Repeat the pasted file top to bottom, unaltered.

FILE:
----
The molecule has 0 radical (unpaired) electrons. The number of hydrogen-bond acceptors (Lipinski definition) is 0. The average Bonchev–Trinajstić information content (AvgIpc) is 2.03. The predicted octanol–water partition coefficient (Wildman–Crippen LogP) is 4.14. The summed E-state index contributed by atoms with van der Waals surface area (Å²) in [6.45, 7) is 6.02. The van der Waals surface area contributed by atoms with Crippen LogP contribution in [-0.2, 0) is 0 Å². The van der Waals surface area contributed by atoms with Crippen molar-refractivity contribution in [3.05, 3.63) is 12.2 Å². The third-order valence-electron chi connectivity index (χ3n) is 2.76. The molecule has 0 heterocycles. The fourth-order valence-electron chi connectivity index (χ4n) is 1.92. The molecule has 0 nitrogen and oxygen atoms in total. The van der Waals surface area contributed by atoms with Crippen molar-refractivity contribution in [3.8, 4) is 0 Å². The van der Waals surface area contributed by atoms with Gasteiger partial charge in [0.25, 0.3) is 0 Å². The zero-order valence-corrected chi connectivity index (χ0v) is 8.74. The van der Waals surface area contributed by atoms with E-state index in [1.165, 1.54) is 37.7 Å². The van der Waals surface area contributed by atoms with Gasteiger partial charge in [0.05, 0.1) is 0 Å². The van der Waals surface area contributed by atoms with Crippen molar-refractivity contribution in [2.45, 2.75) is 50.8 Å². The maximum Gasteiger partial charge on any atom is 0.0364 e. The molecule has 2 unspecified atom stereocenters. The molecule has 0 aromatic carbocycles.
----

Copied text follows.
The molecule has 0 radical (unpaired) electrons. The number of hydrogen-bond acceptors (Lipinski definition) is 0. The average Bonchev–Trinajstić information content (AvgIpc) is 2.03. The predicted octanol–water partition coefficient (Wildman–Crippen LogP) is 4.14. The summed E-state index contributed by atoms with van der Waals surface area (Å²) in [6.45, 7) is 6.02. The van der Waals surface area contributed by atoms with Crippen LogP contribution in [-0.2, 0) is 0 Å². The van der Waals surface area contributed by atoms with Crippen molar-refractivity contribution in [3.05, 3.63) is 12.2 Å². The third-order valence-electron chi connectivity index (χ3n) is 2.76. The molecule has 0 heterocycles. The fourth-order valence-electron chi connectivity index (χ4n) is 1.92. The molecule has 0 nitrogen and oxygen atoms in total. The van der Waals surface area contributed by atoms with Crippen molar-refractivity contribution in [3.8, 4) is 0 Å². The van der Waals surface area contributed by atoms with Gasteiger partial charge in [0.25, 0.3) is 0 Å². The zero-order valence-corrected chi connectivity index (χ0v) is 8.74. The van der Waals surface area contributed by atoms with E-state index in [1.165, 1.54) is 37.7 Å². The van der Waals surface area contributed by atoms with Gasteiger partial charge in [0.05, 0.1) is 0 Å². The van der Waals surface area contributed by atoms with Crippen molar-refractivity contribution in [2.45, 2.75) is 50.8 Å². The maximum Gasteiger partial charge on any atom is 0.0364 e. The molecule has 2 unspecified atom stereocenters. The molecule has 0 aromatic carbocycles.